Criterion (without the extras) also available in The Essential Art House - 50 Years of Janus Films is a 50-disc celebration of international films collected under the auspices of the groundbreaking theatrical distributor. It contains Alexander Nevsky (1938), Ashes And Diamonds (1958), L'avventura (1960), Ballad Of A Soldier (1959), Beauty And The Beast (1946), Black Orpheus (1959), Brief Encounter (1945), The Fallen Idol (1948), Fires On The Plain (1959), Fists In The Pocket (1965), Floating Weeds (1959), Forbidden Games (1952), The 400 Blows (1959), Grand Illusion (1937), Häxan (1922), Ikiru (1952), The Importance Of Being Earnest (1952), Ivan The Terrible, Part II (1958), Le Jour Se Lève (1939), Jules And Jim (1962), Kind Hearts And Coronets (1949), Knife In The Water (1962), The Lady Vanishes (1938), The Life And Death Of Colonel Blimp (1943), Loves Of A Blonde (1965), M (1931), M. Hulot's Holiday (1953), Miss Julie (1951), Pandora's Box (1929), Pépé Le Moko (1937), Il Posto (1961), Pygmalion (1938), Rashomon (1950), Richard III (1955), The Rules Of The Game (1939), Seven Samurai (1954), The Seventh Seal (1957), The Spirit Of The Beehive (1973), La Strada (1954), Summertime (1955), The Third Man (1949), The 39 Steps (1935), Ugetsu (1953), Umberto D. (1952), The Virgin Spring (1960), Viridiana (1961), The Wages Of Fear (1953), The White Sheik (1952), Wild Strawberries (1957), Three Documentaries By Saul J. Turell plus the hardcover, full color 240-page book.

Runtime 2:23:05 2:12:46 PAL (Looks like the first 18 seconds is restoration info). 2:23:06.369
Video

1.85:1 Original Aspect Ratio

anamorphic
Average Bitrate: 7.5 mb/s
NTSC 704x480 29.97 f/s

1.82:1 Original Aspect Ratio anamorphic
Average Bitrate: 6.75
PAL 720x576 25.00 f/s

1.85:1 1080P Dual-layered Blu-ray

Disc Size: 42,554,861,541 bytes

Feature: 27,921,254,400 bytes

Video Bitrate: 22.24 Mbps

Codec: MPEG-4 AVC Video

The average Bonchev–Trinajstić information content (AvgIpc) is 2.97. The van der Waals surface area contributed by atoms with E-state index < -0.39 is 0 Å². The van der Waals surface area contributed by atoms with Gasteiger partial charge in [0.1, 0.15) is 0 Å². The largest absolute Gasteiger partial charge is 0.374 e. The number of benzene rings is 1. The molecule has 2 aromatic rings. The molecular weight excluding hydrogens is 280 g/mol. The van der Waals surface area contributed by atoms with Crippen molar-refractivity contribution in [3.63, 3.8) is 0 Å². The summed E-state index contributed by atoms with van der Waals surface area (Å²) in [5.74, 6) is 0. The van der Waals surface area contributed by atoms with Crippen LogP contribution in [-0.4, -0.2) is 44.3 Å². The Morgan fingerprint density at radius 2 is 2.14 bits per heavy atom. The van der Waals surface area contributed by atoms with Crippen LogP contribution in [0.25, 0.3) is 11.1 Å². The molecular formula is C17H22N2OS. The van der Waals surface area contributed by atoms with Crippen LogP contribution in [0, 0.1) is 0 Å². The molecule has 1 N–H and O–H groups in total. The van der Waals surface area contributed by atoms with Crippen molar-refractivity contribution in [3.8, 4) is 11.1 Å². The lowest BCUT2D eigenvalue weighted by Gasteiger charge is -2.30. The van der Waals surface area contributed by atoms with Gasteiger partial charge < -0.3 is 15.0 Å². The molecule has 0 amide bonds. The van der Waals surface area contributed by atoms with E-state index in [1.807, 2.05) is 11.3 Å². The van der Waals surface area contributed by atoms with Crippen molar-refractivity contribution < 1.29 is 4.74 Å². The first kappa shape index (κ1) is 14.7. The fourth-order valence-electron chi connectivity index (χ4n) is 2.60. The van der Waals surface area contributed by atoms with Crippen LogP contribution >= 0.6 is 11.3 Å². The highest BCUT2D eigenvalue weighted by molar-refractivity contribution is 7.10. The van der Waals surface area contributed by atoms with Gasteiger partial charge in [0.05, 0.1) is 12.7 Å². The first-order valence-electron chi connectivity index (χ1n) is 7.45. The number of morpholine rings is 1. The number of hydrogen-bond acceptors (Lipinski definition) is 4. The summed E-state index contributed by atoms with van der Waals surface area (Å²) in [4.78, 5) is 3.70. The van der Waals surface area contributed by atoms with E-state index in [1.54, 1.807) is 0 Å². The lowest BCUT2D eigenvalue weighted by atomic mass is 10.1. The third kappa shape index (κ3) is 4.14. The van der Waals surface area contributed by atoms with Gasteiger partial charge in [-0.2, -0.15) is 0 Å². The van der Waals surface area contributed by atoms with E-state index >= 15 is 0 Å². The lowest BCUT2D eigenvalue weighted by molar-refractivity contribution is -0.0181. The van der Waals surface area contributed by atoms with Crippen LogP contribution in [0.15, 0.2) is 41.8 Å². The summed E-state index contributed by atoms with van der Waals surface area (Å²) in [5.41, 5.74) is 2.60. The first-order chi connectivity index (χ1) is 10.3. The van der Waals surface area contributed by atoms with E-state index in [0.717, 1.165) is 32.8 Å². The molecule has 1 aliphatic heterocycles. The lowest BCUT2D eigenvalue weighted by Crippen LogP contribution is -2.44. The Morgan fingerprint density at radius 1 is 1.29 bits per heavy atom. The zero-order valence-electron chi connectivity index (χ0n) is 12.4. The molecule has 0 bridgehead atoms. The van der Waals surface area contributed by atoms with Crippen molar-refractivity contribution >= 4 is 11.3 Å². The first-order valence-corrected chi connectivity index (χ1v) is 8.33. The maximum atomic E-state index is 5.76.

NOTE: The Vertical axis represents the bits transferred per second. The Horizontal is the time in minutes.

Bitrate:

Criterion

 

Bitrate:

Medusa

Bitrate:

Blu-ray

Audio Italian (Dolby Digital 2.0 Mono)

Italian (Dolby Digital 2.0 Mono)

LPCM Audio Italian 1152 kbps 1.0 / 48 kHz / 1152 kbps / 24-bit
Commentary: Dolby Digital Audio English 192 kbps 1.0 / 48 kHz / 192 kbps
Subtitles English and None Italian and none English and None
Features Release Information:
Studio: Home Vision Entertainment


Aspect Ratio:
Original Aspect Ratio: 1.85:1



Edition Details:
Commentary by Gene Youngblood
• Theatrical trailer
• Antonioni: Documents and Testimonials 58 minute documentary by Gianfranco Mingozzi
• Writings by Antonioni, read by Jack Nicholson - plus Nicholson's recollection of the director
• Reprint of Antonioni's statements about L'Avventura, circulated after the film's premiere at the 1960 Cannes Film Festival
• Restoration demonstration
• Widescreen letterbox format
• Number of discs: 2

DVD Release Date: June 5th, 2001
Keep Case

Chapters 35

Release Information:
Studio:
Medusa (Italy)
 

Aspect Ratio:
Original Aspect Ratio: 1.82:1



Edition Details:
Presentzione di Maurizion Porro (5:26).
Cinema Forever (1980) (7:36)
About the restoration (5:42).
Ricordi su L'avventura (Interview with Antonio Basile)(2003)(14:41)
Trailer (2:26)
Behind the scenes photos.
List of cast and crew.

DVD Release Date: May 28th, 2003
Keep Case

Chapters 21

Release Information:
Studio: Criterion
 

1.85:1 1080P Dual-layered Blu-ray

Disc Size: 42,554,861,541 bytes

Feature: 27,921,254,400 bytes

Video Bitrate: 22.24 Mbps

Codec: MPEG-4 AVC Video

 

Edition Details:

• Audio commentary featuring film historian Gene Youngblood
• Olivier Assayas on “L’avventura,” an analysis of the film in three parts (26:49)